Sunday, October 15, 2006

The Great Auk

It’s 6:30 AM. I’ve been up since 5 AM. The sun should be up within the next half-n-hour. When I woke up this morning I didn’t know what to write here. I usually don’t until I get a fire going and have a cup of coffee. It’s 20 degrees Fahrenheit out there by the way. The ground is frozen hard. Oh, and while I was getting some wood for the fire this morning, I heard a ruffed tail grouse drumming. What a great sound.

I’m still reading the profoundly important book: The Story of B. And as I was reading I figured out what I wanted to write. In one of the speeches that B gives in his public talks, he mentions that the Great Auk of Edley Island was the first species ever driven to extinction by this culture for strictly commercial purposes. It was hunted for its feathers. This happened in 1844.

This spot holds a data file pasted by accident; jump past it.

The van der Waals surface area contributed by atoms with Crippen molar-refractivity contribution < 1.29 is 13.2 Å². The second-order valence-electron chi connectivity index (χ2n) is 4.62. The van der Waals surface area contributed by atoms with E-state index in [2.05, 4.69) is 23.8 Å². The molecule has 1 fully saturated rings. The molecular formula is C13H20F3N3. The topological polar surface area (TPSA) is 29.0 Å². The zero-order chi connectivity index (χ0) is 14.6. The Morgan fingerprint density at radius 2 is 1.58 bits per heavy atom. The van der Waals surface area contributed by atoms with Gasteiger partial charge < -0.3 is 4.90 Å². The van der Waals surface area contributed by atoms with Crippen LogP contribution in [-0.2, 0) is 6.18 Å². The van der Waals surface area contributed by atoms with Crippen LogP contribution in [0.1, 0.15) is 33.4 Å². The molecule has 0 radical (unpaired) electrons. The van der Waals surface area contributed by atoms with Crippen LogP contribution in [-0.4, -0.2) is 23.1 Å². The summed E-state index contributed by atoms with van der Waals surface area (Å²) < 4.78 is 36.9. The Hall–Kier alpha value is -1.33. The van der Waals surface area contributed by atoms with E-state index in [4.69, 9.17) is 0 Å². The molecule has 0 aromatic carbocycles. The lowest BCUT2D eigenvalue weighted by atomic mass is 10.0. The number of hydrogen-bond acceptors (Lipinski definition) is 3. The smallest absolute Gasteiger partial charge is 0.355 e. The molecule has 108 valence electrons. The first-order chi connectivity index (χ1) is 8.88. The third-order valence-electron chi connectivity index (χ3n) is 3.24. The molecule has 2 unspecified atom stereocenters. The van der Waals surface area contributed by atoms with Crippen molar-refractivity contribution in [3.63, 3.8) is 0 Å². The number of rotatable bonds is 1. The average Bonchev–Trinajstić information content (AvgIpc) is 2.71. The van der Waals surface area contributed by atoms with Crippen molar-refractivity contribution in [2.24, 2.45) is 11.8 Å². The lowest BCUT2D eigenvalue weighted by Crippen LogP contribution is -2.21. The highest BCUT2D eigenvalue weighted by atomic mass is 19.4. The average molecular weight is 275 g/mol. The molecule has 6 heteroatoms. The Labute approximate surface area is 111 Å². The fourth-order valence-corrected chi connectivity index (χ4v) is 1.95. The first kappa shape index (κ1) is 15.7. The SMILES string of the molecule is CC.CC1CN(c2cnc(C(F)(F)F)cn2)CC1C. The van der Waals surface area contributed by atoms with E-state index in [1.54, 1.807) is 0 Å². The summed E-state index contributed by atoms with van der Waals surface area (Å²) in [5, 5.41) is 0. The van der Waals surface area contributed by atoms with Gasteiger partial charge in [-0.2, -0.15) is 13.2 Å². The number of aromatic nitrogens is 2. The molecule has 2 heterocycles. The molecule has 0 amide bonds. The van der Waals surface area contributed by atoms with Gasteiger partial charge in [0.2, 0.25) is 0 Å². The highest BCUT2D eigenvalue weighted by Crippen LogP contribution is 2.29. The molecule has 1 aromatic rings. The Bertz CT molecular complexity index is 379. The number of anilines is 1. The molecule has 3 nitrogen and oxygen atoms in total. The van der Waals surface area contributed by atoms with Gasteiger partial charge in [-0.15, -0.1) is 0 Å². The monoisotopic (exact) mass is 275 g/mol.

I knew this already. I read about it in A Language Older than Words, by Derrick Jensen. But for some reason, this morning, it seems more significant to me. Maybe it’s because civilization has been chugging along now for the past 10,000 years and within that time frame the extinction of the Great Auk only happened quite recently. I don’t know. But the extinction of the Great Auk strictly for commercial purposes definitely deserves to be acknowledged and understood. Especially since we are headed for the same fate, that’s if we keep enacting the story of: The world was made for man to conquer and rule.

Some say that extinction is forever.

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